Book’s group was working closely with police, who acknowledged that the effort is unusual: Officials said it is the first time Miami has invoked the law for hurricane preparedness.

About 70 people willingly climbed into white vans and police squad cars Friday, joining others who already arrived at shelters. About 600 others were thought to remain outside somewhere, exposed to the storm, despite mandatory evacuation orders for more than 660,000 people in areas that include downtown Miami and coastal areas throughout the county.

One older man pushing his belongings in an empty wheelchair in Bayfront Park tried to wave them off.

“I don’t want nothing,” he said, insulting a social worker.

“So you are cool with dying in the streets?” he asked.

“Get out of my goddamn face,” he responded.

“What’s your name?” asked Dr. Mohammad Nisar, a psychiatrist who was looking for evidence of mental illness, a necessary factor for a Baker Act detention.

“None of your damn business!”

Police officer James Bernat intervened.

“We are here to help you. Listen to me. You are being very aggressive. We are trying to help you,” Bernat said. “It’s very dangerous out here.”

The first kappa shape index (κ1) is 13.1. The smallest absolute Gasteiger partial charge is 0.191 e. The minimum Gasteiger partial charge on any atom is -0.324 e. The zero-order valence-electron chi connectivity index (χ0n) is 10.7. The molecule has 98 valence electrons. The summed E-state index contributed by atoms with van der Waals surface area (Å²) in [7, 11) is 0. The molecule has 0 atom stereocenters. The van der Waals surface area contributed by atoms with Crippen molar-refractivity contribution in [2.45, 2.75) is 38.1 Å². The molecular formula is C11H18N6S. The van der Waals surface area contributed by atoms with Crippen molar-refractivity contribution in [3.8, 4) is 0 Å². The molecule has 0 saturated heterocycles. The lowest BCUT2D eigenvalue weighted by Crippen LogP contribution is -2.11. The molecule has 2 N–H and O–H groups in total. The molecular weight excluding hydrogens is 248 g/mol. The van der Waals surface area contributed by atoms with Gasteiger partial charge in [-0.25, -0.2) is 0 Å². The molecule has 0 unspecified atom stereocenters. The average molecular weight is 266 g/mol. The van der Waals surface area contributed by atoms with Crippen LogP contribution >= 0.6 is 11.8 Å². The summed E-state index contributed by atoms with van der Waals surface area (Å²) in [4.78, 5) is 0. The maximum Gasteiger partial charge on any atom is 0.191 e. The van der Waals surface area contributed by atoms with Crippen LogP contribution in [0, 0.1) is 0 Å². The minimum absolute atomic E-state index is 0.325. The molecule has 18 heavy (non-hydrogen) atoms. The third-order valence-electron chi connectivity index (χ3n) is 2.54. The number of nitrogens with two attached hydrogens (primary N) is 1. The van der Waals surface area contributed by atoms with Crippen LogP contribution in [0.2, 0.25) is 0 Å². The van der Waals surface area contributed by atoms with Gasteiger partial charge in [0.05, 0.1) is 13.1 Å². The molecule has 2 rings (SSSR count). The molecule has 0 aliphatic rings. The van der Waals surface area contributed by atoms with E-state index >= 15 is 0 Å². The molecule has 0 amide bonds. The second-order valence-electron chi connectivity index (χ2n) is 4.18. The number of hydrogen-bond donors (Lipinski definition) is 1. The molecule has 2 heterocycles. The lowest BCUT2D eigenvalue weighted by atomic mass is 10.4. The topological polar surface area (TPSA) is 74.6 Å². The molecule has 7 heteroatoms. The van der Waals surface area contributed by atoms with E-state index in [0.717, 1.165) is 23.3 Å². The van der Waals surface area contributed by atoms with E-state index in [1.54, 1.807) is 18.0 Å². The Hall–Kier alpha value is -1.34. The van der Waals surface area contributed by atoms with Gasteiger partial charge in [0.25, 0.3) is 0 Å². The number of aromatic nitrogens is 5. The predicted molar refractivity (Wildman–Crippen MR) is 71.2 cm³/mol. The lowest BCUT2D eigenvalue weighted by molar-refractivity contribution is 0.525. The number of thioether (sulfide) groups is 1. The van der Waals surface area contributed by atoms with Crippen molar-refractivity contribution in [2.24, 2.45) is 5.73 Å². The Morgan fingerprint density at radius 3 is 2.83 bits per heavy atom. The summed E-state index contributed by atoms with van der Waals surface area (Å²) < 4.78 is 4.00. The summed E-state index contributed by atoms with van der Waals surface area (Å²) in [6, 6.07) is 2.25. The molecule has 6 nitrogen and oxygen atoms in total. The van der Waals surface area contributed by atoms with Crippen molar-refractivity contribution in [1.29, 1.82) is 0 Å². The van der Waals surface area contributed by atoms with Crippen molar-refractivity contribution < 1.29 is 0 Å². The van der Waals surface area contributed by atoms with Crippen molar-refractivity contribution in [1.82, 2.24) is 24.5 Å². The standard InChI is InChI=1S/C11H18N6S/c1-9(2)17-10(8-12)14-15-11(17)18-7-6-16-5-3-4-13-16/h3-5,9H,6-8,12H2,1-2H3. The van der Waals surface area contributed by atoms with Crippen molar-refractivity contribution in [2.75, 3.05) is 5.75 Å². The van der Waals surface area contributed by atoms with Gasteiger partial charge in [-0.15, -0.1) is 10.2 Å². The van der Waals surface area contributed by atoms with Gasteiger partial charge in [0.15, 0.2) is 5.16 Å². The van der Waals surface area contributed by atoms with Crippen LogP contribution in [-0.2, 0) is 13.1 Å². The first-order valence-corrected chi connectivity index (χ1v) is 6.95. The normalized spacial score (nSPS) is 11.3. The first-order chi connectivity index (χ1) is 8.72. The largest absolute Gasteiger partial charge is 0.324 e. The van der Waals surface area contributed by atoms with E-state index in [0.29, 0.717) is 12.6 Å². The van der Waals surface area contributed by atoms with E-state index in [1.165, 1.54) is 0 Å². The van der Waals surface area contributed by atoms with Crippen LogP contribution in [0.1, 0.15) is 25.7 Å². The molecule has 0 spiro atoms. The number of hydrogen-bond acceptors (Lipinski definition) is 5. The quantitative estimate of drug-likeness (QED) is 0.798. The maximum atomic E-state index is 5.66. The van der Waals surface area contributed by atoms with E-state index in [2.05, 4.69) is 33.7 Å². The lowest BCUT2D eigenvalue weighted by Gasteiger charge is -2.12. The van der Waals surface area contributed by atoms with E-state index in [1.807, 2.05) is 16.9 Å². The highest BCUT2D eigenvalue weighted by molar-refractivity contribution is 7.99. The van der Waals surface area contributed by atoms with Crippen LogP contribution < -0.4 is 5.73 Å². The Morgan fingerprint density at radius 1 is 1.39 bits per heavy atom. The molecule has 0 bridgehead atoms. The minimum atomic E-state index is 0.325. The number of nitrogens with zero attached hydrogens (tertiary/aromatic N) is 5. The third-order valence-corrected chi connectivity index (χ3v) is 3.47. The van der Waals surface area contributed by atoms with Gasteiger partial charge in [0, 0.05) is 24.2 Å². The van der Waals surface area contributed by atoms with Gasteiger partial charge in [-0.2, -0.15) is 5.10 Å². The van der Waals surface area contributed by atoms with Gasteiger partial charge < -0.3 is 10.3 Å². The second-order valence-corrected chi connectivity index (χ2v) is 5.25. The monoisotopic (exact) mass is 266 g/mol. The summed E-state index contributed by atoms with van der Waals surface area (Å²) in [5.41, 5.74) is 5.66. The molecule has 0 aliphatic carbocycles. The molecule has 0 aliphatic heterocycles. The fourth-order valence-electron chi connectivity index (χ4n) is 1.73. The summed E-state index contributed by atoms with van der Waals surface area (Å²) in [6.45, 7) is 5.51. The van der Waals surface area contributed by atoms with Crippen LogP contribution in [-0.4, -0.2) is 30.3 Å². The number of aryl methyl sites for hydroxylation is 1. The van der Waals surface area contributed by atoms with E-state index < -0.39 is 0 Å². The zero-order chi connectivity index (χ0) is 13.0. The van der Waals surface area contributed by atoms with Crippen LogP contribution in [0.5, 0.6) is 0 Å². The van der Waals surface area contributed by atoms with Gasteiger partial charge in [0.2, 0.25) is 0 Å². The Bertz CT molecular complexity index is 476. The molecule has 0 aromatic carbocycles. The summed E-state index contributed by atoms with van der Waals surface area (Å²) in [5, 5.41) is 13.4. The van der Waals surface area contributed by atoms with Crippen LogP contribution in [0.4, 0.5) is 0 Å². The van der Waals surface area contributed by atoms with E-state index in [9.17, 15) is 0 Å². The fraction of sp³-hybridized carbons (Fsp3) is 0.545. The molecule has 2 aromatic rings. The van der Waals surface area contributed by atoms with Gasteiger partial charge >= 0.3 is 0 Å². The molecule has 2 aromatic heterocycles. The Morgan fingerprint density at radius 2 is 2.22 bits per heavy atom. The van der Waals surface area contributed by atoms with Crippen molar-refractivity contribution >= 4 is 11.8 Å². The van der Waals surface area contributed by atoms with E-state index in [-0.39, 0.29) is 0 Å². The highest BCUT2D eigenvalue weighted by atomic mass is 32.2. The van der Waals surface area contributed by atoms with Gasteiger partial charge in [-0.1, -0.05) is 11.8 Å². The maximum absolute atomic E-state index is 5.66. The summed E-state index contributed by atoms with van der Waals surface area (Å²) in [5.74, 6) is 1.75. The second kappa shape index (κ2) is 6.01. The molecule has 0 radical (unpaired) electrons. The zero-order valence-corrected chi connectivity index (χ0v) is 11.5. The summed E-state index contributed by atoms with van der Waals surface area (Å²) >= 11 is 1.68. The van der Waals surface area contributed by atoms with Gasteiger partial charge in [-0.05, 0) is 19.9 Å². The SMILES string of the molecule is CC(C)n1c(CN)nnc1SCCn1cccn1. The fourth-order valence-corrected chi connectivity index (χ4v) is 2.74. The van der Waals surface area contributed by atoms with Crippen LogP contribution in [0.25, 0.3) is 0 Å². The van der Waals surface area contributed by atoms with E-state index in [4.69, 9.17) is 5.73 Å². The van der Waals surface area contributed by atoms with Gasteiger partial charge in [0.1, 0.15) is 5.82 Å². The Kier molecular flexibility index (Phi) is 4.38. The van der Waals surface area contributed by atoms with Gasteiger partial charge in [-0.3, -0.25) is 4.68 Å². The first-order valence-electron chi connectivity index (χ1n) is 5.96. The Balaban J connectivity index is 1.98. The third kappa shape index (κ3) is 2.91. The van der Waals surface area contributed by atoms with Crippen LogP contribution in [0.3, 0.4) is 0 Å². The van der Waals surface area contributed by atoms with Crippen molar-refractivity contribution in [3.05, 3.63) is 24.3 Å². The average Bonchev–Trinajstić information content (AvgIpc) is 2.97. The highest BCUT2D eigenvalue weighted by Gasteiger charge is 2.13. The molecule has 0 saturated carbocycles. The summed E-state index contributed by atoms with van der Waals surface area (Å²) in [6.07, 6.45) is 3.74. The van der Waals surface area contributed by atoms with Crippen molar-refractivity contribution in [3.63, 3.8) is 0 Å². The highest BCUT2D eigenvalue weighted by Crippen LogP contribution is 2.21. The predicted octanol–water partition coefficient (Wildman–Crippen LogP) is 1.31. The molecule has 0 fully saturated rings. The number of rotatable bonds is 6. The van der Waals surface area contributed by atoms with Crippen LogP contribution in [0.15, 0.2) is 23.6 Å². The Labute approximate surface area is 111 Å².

“You are trying to make me go somewhere I don’t want to go,” he insisted.

Finally, the man was handcuffed without a struggle and taken to Jackson Memorial Hospital for a 72-hour psychiatric evaluation.

“A person who has a history of mental illness and who is staying in harm’s way, and doesn’t have a logical cohesion of what is right or what is wrong at that point, is a harm to himself, and at that point we can Baker Act them for his own protection,” Nisar explained later.

Also, the law requires a court order to keep them detained against their will after 72 hours, and public defenders have pushed back against such requests, citing court rulings that the Baker Act can lead to unconstitutional curtailments of individual liberty.

But those hearings won’t happen until Monday at least — and by then, Irma’s wrath will have moved on from Miami.

Ron Honberg, a senior policy adviser for the National Alliance on Mental Illness, said there is always potential for a slippery slope that would violate people’s civil rights, but this storm seems extraordinarily dangerous.

“I think sometimes situations arise that are so dire that safety consideration supersedes everything else,” he said. “But you don’t want this to be used on people who don’t have a mental illness.”

After driving more than 400 people to shelters, the Homeless Trust said it would continue searching for stragglers until winds reach 45 mph , sometime Saturday afternoon.

“I am not happy to have to do it,” said Steven Nolan, whose face has weathered many days of Florida sunshine. “But I’d rather be in there than out here when the storm hits.”

Contributors include Josh Replogle in Miami

Copyright © 2017, Chicago Tribune
About the author:

Pete Earley is the bestselling author of such books as The Hot House and Crazy. When he is not spending time with his family, he tours the globe advocating for mental health reform.

Learn more about Pete.